RILEY COUNTY, Kan. (WIBW) -- Riley County police say a major push by the department to implement social media sites into everyday police work is paying off.
Officers have been posting to Twitter, Facebook and Pinterest in between their normal duties, garnering thousands of followers.
Officer Matt Droge works the midnight shift patrolling the streets but he’s well-known in the social media world where he’s been dubbed the Twitter Cop.
Droge, with the help of several other officers on the force, has worked to integrate sites like Facebook, Twitter and Pinterest into daily RCPD operations.
"For our Twitter, it’s been incredible. When I started I think we had around 53 followers and this morning, we had over 2400 followers so I think it’s something the community appreciates," he told WIBW.
Droge went to Kansas City to see how police there use social media and brought the methods back to Riley County. He’ll tweet and post when he has a break on patrol and when he’s off duty- answering questions and concerns and letting folks know about any accidents as well as different police operations and investigations.
"When they tweet to us, they’re tweeting to me or one of the other two officers that help with the Twitter account. They’re actually asking a question to a cop and that cop is responding to them as quickly as we can... It’s very important to me that the Twitter and the social media here at the police department works because I do feel that it’s a viable tool for law enforcement and the only way to make it work is to be committed to it," he said.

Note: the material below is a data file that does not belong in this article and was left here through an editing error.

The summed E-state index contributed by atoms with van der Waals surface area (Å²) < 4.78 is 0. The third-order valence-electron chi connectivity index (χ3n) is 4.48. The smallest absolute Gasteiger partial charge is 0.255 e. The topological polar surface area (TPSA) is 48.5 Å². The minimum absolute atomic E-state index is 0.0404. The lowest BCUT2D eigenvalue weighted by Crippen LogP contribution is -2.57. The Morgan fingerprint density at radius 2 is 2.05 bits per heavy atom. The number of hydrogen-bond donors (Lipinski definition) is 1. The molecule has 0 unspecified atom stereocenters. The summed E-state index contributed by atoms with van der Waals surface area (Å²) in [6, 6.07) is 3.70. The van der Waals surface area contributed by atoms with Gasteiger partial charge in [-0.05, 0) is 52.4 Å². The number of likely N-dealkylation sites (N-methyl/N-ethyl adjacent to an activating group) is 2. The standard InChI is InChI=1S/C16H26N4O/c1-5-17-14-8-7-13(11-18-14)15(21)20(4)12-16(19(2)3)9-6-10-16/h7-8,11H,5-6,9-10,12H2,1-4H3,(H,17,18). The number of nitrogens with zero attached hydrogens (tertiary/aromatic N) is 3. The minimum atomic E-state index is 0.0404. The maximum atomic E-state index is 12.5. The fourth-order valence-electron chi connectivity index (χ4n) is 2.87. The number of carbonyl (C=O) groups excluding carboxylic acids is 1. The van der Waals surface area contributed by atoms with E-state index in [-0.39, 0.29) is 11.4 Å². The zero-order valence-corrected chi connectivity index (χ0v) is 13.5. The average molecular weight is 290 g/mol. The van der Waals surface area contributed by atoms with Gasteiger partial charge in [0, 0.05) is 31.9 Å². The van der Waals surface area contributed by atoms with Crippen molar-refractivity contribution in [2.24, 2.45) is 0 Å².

"Manhattan is a very young community. We have soldiers from Fort Riley and we also have K-State students here so our demographic is such that we need to pay special attention to how we reach out to them and we’ve been interested for a while now as to how we can communicate with the younger generation and of course it turns out that they use social media extensively for everything from what’s going on in the local community to where they get their news" said RCPD spokesman Lieutenant Josh Kyle.
"It’s actually to date, helped solve six cases. In those six cases, that includes three felonies. So far, we’ve had thefts, we’ve had an aggravated battery, fraud," Droge said of RCPD's interactions with citizens on social media sites.
"If a picture comes in of someone that robs a bank, I can send out a picture and over 2400 people can see that picture and forward it and share it with even more and the chances of one of those people knowing who that person is are very high and it’s a resource that if we’re not using it, I think we’re not doing the community a service," he added.